Shannon Ingram's Place

My Photo
Name:
Location: So CA

Musings of a woman who left her corporate career to become a caregiver for elderly parents, wrote a book and found her way back to corporate - with love, instead of fear, leading the way.

Wednesday, August 26, 2009

Creepy Crank Callers

Both Gary and I have been working practically 24/7 the past couple of weeks. He rises early and is out the door by 4:30 AM. I get up a bit later. He goes to bed around 8:30. I go to bed a LOT later. If we are lucky, we have dinner together and watch "Wheel of Fortune." We've both been working weekends, too - either on the real job stuff or the volunteer job stuff. Last night I discovered that we do indeed need to spend more time with each other.

While I was at a WomanSage Board Meeting, Gary received a call on his cell phone from an anonymous creep who made some nasty comments about Gary and me. It was very disturbing for Gary and when I came home, he let me know how upset he was. Thankfully, we communicate quite well after all these years, and we were able to get through the storm of negative emotions, albeit with some minor scars.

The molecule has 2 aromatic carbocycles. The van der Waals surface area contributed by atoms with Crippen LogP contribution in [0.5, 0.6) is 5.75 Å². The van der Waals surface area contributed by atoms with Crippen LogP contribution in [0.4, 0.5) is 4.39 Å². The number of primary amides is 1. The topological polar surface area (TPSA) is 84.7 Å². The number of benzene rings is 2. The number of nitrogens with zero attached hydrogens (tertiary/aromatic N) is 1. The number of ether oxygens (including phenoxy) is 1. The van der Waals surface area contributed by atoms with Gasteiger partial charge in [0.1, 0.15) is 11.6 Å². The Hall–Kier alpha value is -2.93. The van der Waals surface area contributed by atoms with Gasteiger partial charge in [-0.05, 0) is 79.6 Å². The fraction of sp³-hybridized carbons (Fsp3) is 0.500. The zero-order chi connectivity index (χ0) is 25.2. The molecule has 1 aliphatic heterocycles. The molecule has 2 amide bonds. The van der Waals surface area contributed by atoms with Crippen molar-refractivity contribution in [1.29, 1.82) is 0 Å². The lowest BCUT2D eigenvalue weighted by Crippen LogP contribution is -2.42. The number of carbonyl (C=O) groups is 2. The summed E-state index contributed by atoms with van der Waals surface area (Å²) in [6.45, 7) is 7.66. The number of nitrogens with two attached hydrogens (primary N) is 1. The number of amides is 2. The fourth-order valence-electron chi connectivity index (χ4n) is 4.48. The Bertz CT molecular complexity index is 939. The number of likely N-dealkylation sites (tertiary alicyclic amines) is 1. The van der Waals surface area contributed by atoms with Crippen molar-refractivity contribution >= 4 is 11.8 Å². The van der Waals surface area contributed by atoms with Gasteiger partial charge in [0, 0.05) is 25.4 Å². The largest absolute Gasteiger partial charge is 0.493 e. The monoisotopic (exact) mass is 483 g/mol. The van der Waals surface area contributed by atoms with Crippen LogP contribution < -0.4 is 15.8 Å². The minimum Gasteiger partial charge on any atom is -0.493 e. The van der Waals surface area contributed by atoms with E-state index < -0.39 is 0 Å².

Both of us stayed awake most of the night trying to figure out who would make such a call. Who would know that kind of information, have Gary's phone number and be with a group of laughing men when the call was placed? Who would think that was funny? Who could be so immature and mean? Clearly, it's not for us to know at this point. An old friend of mine, Sue, wrote on my Facebook wall, "Look at it this way, you wake up in the morning, look in the mirror and you're not them! You're ahead!"

One thing this experience has awakened in my mind is what it's like to be hazed or stalked by someone you don't know who makes hurtful or untrue allegations seem true. I thought about the young girl who committed suicide by hanging herself after being plagued by mean messages on her MySpace page - messages that her family later discovered were left by the mother of one of her teenage girlfriends.